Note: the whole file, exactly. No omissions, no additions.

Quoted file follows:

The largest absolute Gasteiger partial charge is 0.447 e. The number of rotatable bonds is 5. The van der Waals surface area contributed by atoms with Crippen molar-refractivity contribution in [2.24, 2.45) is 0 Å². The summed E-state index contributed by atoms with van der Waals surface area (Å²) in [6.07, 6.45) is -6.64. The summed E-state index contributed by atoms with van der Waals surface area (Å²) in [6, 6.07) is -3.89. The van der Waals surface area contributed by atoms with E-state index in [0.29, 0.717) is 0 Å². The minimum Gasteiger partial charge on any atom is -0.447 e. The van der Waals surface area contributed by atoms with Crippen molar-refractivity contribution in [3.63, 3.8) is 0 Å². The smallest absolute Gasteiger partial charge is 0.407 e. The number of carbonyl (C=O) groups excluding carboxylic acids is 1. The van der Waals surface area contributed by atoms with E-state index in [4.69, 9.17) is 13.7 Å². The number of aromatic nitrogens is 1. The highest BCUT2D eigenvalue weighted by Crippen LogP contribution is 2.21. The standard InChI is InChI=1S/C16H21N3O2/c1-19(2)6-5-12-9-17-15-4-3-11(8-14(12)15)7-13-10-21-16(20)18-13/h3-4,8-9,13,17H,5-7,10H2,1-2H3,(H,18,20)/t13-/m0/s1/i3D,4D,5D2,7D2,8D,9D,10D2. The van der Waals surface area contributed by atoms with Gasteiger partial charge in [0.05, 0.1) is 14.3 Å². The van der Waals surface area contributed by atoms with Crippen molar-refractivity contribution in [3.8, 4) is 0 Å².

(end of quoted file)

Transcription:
The largest absolute Gasteiger partial charge is 0.447 e. The number of rotatable bonds is 5. The van der Waals surface area contributed by atoms with Crippen molar-refractivity contribution in [2.24, 2.45) is 0 Å². The summed E-state index contributed by atoms with van der Waals surface area (Å²) in [6.07, 6.45) is -6.64. The summed E-state index contributed by atoms with van der Waals surface area (Å²) in [6, 6.07) is -3.89. The van der Waals surface area contributed by atoms with E-state index in [0.29, 0.717) is 0 Å². The minimum Gasteiger partial charge on any atom is -0.447 e. The van der Waals surface area contributed by atoms with Crippen molar-refractivity contribution in [3.63, 3.8) is 0 Å². The smallest absolute Gasteiger partial charge is 0.407 e. The number of carbonyl (C=O) groups excluding carboxylic acids is 1. The van der Waals surface area contributed by atoms with E-state index in [4.69, 9.17) is 13.7 Å². The number of aromatic nitrogens is 1. The highest BCUT2D eigenvalue weighted by Crippen LogP contribution is 2.21. The standard InChI is InChI=1S/C16H21N3O2/c1-19(2)6-5-12-9-17-15-4-3-11(8-14(12)15)7-13-10-21-16(20)18-13/h3-4,8-9,13,17H,5-7,10H2,1-2H3,(H,18,20)/t13-/m0/s1/i3D,4D,5D2,7D2,8D,9D,10D2. The van der Waals surface area contributed by atoms with Gasteiger partial charge in [0.05, 0.1) is 14.3 Å². The van der Waals surface area contributed by atoms with Crippen molar-refractivity contribution in [3.8, 4) is 0 Å².